TAMPA, Fla. — With summer almost here, you may be itching to get out on the water, and there are just so many places to visit in beautiful Florida. It doesn’t sound like a bad problem to have.
So, what are some of the best places in the Tampa Bay area for the clearest and most refreshing water to take a dip in? There are two spots in the area that stand above the rest; and while both are very different from each other, you’ll definitely want to make time to check them out.
Just south of Tampa Bay, heading toward Sarasota, there are a series of islands that run parallel to the mainland. But, one of those islands is a stand-out for gorgeous blue gulf water, and that’s Anna Maria Island.
According to experts, the island was formed about 25,000 years ago, acting as a barrier island. It protects the mainland from the Gulf of Mexico. About 4,000 years ago, its dense and diverse ecosystem attracted settlers. In the 1530s, explorers from Spain claimed the island, despite it being inhabited by indigenous people.
The Tocobagans, one of the four tribes on the island, used Anna Maria as a spot for fishing, hunting turtles, and foraging. Tales of pirates, a popular aspect of the history and culture of the Tampa Bay area, made their way to Anna Maria Island, with stories of shipwrecks off the coast.
Today, you probably won’t see any pirates, but you will see tourists. The main industry on this island is tourism and it thrives off it for good reason. On a nice day, the water is some of the clearest you’ll see in the area.
Activities like kayaking, snorkeling, and parasailing are super popular, and while you’re out on the water you’ll see all kinds of fish, dolphins, and even manatees.
If you’ve had your fill of the beach, there’s another spot in the Tampa Bay area with water described as “gin-clear,” and it’s not the Gulf of Mexico.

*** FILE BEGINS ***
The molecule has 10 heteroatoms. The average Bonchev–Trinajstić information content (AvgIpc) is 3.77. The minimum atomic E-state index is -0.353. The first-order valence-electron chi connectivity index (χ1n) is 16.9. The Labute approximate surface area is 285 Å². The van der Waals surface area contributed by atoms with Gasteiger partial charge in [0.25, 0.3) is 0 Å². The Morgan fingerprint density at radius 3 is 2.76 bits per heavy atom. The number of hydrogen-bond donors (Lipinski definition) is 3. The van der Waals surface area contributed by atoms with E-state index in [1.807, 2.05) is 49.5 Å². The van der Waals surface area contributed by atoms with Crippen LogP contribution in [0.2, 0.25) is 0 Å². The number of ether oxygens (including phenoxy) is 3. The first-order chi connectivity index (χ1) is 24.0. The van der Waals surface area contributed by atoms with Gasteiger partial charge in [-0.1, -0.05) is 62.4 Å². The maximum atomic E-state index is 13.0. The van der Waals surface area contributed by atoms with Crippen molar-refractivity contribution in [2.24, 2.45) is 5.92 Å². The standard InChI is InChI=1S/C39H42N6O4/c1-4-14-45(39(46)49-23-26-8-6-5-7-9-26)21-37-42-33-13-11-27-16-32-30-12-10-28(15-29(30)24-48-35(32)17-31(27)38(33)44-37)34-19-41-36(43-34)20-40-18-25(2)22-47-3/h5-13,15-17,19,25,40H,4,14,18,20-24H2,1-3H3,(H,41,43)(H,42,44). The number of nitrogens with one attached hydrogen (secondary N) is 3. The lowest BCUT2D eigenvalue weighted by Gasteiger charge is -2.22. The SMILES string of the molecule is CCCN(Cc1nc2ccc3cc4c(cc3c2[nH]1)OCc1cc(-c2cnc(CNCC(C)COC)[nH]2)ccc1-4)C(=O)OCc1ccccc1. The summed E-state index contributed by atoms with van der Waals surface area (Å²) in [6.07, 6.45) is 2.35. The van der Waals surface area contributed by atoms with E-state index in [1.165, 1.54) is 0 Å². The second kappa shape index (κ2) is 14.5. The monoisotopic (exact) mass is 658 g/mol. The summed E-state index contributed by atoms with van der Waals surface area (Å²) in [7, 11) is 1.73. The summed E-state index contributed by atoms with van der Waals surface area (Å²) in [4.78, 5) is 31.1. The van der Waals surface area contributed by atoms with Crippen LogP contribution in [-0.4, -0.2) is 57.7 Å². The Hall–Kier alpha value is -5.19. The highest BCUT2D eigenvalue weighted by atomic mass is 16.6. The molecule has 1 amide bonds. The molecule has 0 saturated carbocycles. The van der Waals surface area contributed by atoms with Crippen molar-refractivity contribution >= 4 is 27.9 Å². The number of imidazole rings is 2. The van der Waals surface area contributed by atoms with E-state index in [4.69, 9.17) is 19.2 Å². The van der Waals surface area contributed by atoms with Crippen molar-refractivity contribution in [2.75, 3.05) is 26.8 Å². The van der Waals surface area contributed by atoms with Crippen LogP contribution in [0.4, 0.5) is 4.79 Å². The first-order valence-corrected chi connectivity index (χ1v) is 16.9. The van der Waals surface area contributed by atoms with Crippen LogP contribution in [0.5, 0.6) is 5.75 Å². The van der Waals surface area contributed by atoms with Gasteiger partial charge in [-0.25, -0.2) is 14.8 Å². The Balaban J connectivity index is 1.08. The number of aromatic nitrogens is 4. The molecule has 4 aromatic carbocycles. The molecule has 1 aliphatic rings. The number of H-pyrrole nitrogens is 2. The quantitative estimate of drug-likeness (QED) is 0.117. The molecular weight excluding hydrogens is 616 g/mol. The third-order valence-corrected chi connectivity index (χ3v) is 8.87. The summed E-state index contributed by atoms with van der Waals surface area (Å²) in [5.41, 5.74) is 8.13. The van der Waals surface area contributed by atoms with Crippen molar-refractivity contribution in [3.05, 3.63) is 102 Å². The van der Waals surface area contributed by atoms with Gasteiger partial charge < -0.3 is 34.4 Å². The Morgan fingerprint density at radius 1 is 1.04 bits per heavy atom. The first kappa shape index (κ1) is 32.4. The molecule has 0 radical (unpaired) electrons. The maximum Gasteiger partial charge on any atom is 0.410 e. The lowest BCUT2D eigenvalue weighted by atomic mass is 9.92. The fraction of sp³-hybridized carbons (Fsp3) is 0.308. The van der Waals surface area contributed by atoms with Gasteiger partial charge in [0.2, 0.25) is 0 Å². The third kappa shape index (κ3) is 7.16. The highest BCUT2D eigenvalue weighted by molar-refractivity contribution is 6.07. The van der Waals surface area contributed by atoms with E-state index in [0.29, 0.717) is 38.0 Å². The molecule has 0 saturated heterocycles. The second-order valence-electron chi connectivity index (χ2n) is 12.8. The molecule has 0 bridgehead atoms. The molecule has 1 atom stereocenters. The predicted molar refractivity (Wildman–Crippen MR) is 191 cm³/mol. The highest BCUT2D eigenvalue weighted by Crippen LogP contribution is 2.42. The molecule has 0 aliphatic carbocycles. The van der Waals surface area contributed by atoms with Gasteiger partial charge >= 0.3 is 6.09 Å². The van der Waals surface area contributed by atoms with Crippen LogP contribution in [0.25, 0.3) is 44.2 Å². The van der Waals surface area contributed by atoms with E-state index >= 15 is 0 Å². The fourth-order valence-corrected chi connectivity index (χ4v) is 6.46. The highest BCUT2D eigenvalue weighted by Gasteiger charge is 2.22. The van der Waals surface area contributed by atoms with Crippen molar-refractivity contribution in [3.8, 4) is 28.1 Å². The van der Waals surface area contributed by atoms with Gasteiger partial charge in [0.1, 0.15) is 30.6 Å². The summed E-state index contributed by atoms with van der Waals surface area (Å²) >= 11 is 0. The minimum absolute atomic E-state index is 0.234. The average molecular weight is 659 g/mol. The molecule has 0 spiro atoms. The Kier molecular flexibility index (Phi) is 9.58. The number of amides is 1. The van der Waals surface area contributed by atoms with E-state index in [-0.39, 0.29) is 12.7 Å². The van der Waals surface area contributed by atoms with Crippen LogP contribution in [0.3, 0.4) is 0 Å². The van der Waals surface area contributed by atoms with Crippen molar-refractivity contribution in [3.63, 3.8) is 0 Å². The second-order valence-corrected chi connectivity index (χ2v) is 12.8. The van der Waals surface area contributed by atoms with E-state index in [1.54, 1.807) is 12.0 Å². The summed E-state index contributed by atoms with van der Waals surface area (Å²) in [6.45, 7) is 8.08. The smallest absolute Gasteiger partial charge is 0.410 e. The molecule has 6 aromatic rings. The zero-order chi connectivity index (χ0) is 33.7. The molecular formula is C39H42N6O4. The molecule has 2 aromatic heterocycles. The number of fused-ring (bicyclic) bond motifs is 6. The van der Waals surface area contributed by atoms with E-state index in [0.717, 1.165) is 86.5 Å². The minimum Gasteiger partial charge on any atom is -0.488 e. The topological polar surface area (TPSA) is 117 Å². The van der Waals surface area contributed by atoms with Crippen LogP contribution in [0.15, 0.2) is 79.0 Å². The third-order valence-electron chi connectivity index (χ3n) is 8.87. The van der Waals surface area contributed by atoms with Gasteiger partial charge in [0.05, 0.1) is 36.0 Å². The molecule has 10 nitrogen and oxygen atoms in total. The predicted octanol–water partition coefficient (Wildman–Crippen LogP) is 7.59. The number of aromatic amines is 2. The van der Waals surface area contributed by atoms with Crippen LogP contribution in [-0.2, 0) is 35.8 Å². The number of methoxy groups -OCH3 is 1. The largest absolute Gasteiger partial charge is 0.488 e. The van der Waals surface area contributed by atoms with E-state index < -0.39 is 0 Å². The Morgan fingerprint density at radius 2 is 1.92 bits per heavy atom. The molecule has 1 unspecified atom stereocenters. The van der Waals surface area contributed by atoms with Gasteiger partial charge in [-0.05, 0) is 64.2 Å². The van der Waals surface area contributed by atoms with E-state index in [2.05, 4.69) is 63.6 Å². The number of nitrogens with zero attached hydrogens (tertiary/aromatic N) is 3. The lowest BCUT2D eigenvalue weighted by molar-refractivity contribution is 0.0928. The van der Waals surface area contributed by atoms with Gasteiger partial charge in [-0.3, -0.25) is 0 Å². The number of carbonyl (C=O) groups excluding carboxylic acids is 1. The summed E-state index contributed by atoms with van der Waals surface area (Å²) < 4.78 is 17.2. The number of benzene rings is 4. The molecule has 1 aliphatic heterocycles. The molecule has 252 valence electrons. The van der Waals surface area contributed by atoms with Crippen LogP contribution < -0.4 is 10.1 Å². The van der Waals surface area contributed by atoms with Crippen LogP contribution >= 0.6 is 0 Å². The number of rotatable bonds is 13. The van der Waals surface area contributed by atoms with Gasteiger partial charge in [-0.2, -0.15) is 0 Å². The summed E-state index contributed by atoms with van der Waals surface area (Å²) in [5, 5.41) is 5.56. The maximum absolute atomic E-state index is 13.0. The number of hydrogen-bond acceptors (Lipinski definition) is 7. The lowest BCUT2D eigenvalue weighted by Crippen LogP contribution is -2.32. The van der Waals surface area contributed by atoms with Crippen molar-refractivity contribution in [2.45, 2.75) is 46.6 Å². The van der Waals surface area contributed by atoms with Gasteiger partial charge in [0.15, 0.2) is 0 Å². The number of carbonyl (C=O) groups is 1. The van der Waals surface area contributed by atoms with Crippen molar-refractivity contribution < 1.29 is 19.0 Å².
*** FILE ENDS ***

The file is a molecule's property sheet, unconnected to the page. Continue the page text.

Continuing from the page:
Home to mermaids and manatees, Weeki Wachee Springs sits in Hernando County, about an hour north of Tampa.
This area is quite a sight to see. Weeki Wachee was named by the Seminole Tribe and means “little spring” or “winding river.”
One of the more popular activities is kayaking down the river. You’ll see schools of fish, and if you’re lucky, a manatee may even swim right underneath you. The water is so clear that you can see straight to the bottom without goggles.
Weeki Wachee may resemble any other spring, but there’s one feature that makes it very, very different. Every day, 117 million gallons of fresh, clear, 74-degree water bubbles out of subterranean caverns in the spring. And, these aren’t just any caverns.
Since 1996, experts at Karst Underwater Research have taken on the task of mapping the Weeki Wachee cavern and spring system. So far, they’ve discovered a depth of more than 400 feet, making it the deepest naturally formed freshwater spring in the United States.
And, that’s not even the bottom. The spring is so deep that no one has actually found the bottom, so who knows how deep this cavern system could go.
But, unfortunately, not just anyone can take a dive into the caverns. It’s closed off to the public and you have to have a special permit. If the water is too high or too low, it’s physically impossible to get into the caverns because of the high levels of flow. Divers have described it as diving into a fire hydrant shooting out water. That’s how fast the flow feels. If you’re not an experienced cave diver, it could be a fatal exploration.
If you’re checking out Weeki Wachee, it’s best to stick to the kayak, but it’s amazing to know there’s a maze of caverns right beneath the surface.